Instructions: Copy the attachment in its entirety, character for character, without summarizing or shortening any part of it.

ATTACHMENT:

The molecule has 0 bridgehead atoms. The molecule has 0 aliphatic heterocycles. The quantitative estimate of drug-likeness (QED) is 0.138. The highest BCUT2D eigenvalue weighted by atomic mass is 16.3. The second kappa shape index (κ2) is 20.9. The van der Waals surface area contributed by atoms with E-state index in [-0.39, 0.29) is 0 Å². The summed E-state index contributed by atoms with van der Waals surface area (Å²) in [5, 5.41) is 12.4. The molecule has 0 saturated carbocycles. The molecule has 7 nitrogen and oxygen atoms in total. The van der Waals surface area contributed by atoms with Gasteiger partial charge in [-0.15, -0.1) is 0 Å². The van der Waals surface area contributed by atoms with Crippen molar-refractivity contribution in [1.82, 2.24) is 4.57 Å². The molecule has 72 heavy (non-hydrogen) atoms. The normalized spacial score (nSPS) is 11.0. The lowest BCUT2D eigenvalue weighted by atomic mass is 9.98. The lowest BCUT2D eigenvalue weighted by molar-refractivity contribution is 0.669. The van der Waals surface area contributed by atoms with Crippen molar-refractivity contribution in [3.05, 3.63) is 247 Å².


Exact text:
The molecule has 0 bridgehead atoms. The molecule has 0 aliphatic heterocycles. The quantitative estimate of drug-likeness (QED) is 0.138. The highest BCUT2D eigenvalue weighted by atomic mass is 16.3. The second kappa shape index (κ2) is 20.9. The van der Waals surface area contributed by atoms with E-state index in [-0.39, 0.29) is 0 Å². The summed E-state index contributed by atoms with van der Waals surface area (Å²) in [5, 5.41) is 12.4. The molecule has 0 saturated carbocycles. The molecule has 7 nitrogen and oxygen atoms in total. The van der Waals surface area contributed by atoms with Gasteiger partial charge in [-0.15, -0.1) is 0 Å². The van der Waals surface area contributed by atoms with Crippen molar-refractivity contribution in [1.82, 2.24) is 4.57 Å². The molecule has 72 heavy (non-hydrogen) atoms. The normalized spacial score (nSPS) is 11.0. The lowest BCUT2D eigenvalue weighted by atomic mass is 9.98. The lowest BCUT2D eigenvalue weighted by molar-refractivity contribution is 0.669. The van der Waals surface area contributed by atoms with Crippen molar-refractivity contribution in [3.05, 3.63) is 247 Å².